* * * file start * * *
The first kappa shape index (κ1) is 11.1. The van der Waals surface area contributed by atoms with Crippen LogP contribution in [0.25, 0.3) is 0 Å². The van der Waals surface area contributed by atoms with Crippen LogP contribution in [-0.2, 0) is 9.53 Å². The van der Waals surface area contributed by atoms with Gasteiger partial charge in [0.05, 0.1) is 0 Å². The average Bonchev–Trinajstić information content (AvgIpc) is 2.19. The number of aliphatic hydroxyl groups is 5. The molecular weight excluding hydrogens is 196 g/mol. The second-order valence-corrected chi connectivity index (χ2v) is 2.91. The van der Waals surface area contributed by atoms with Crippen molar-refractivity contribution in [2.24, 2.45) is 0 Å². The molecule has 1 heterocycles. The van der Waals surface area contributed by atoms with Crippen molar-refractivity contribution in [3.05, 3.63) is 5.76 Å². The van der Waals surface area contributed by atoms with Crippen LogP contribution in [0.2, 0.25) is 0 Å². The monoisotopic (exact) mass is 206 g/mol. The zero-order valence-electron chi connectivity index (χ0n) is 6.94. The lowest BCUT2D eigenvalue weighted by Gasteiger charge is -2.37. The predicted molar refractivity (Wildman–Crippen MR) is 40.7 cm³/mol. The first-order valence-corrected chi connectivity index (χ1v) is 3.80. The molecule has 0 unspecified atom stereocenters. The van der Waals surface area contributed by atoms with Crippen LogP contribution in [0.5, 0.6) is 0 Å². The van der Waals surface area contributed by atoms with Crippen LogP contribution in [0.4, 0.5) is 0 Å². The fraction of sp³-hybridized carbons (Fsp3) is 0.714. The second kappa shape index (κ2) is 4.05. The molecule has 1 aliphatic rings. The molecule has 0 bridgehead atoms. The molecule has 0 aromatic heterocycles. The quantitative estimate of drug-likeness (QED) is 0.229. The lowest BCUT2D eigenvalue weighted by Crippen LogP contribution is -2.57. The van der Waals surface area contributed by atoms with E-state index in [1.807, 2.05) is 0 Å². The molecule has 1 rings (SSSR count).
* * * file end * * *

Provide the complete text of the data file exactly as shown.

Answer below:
The first kappa shape index (κ1) is 11.1. The van der Waals surface area contributed by atoms with Crippen LogP contribution in [0.25, 0.3) is 0 Å². The van der Waals surface area contributed by atoms with Crippen LogP contribution in [-0.2, 0) is 9.53 Å². The van der Waals surface area contributed by atoms with Gasteiger partial charge in [0.05, 0.1) is 0 Å². The average Bonchev–Trinajstić information content (AvgIpc) is 2.19. The number of aliphatic hydroxyl groups is 5. The molecular weight excluding hydrogens is 196 g/mol. The second-order valence-corrected chi connectivity index (χ2v) is 2.91. The van der Waals surface area contributed by atoms with Crippen molar-refractivity contribution in [2.24, 2.45) is 0 Å². The molecule has 1 heterocycles. The van der Waals surface area contributed by atoms with Crippen molar-refractivity contribution in [3.05, 3.63) is 5.76 Å². The van der Waals surface area contributed by atoms with Crippen LogP contribution in [0.2, 0.25) is 0 Å². The monoisotopic (exact) mass is 206 g/mol. The zero-order valence-electron chi connectivity index (χ0n) is 6.94. The lowest BCUT2D eigenvalue weighted by Gasteiger charge is -2.37. The predicted molar refractivity (Wildman–Crippen MR) is 40.7 cm³/mol. The first-order valence-corrected chi connectivity index (χ1v) is 3.80. The molecule has 0 unspecified atom stereocenters. The van der Waals surface area contributed by atoms with Crippen LogP contribution in [0.5, 0.6) is 0 Å². The van der Waals surface area contributed by atoms with Crippen LogP contribution in [0.4, 0.5) is 0 Å². The fraction of sp³-hybridized carbons (Fsp3) is 0.714. The second kappa shape index (κ2) is 4.05. The molecule has 1 aliphatic rings. The molecule has 0 bridgehead atoms. The molecule has 0 aromatic heterocycles. The quantitative estimate of drug-likeness (QED) is 0.229. The lowest BCUT2D eigenvalue weighted by Crippen LogP contribution is -2.57. The van der Waals surface area contributed by atoms with E-state index in [1.807, 2.05) is 0 Å². The molecule has 1 rings (SSSR count).